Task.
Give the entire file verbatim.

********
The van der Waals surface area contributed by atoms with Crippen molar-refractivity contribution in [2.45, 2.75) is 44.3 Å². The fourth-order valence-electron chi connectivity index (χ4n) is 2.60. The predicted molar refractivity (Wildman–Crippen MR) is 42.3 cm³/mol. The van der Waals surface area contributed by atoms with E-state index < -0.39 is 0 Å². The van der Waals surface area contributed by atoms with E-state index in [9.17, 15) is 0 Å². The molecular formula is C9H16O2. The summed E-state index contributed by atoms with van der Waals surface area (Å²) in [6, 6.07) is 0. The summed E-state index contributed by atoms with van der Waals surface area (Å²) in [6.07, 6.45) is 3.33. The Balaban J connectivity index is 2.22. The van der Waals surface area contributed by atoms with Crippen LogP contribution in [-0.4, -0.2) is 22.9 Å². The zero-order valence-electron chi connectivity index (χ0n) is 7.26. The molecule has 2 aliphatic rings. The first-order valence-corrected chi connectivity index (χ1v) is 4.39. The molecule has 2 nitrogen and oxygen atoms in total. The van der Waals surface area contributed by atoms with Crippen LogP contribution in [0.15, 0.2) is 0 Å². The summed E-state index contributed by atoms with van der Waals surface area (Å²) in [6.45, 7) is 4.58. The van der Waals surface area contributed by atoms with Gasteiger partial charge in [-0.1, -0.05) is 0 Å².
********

The van der Waals surface area contributed by atoms with Crippen molar-refractivity contribution in [2.45, 2.75) is 44.3 Å². The fourth-order valence-electron chi connectivity index (χ4n) is 2.60. The predicted molar refractivity (Wildman–Crippen MR) is 42.3 cm³/mol. The van der Waals surface area contributed by atoms with E-state index < -0.39 is 0 Å². The van der Waals surface area contributed by atoms with E-state index in [9.17, 15) is 0 Å². The molecular formula is C9H16O2. The summed E-state index contributed by atoms with van der Waals surface area (Å²) in [6, 6.07) is 0. The summed E-state index contributed by atoms with van der Waals surface area (Å²) in [6.07, 6.45) is 3.33. The Balaban J connectivity index is 2.22. The van der Waals surface area contributed by atoms with Crippen LogP contribution in [-0.4, -0.2) is 22.9 Å². The zero-order valence-electron chi connectivity index (χ0n) is 7.26. The molecule has 2 aliphatic rings. The first-order valence-corrected chi connectivity index (χ1v) is 4.39. The molecule has 2 nitrogen and oxygen atoms in total. The van der Waals surface area contributed by atoms with Crippen LogP contribution in [0.15, 0.2) is 0 Å². The summed E-state index contributed by atoms with van der Waals surface area (Å²) in [6.45, 7) is 4.58. The van der Waals surface area contributed by atoms with Gasteiger partial charge in [-0.1, -0.05) is 0 Å².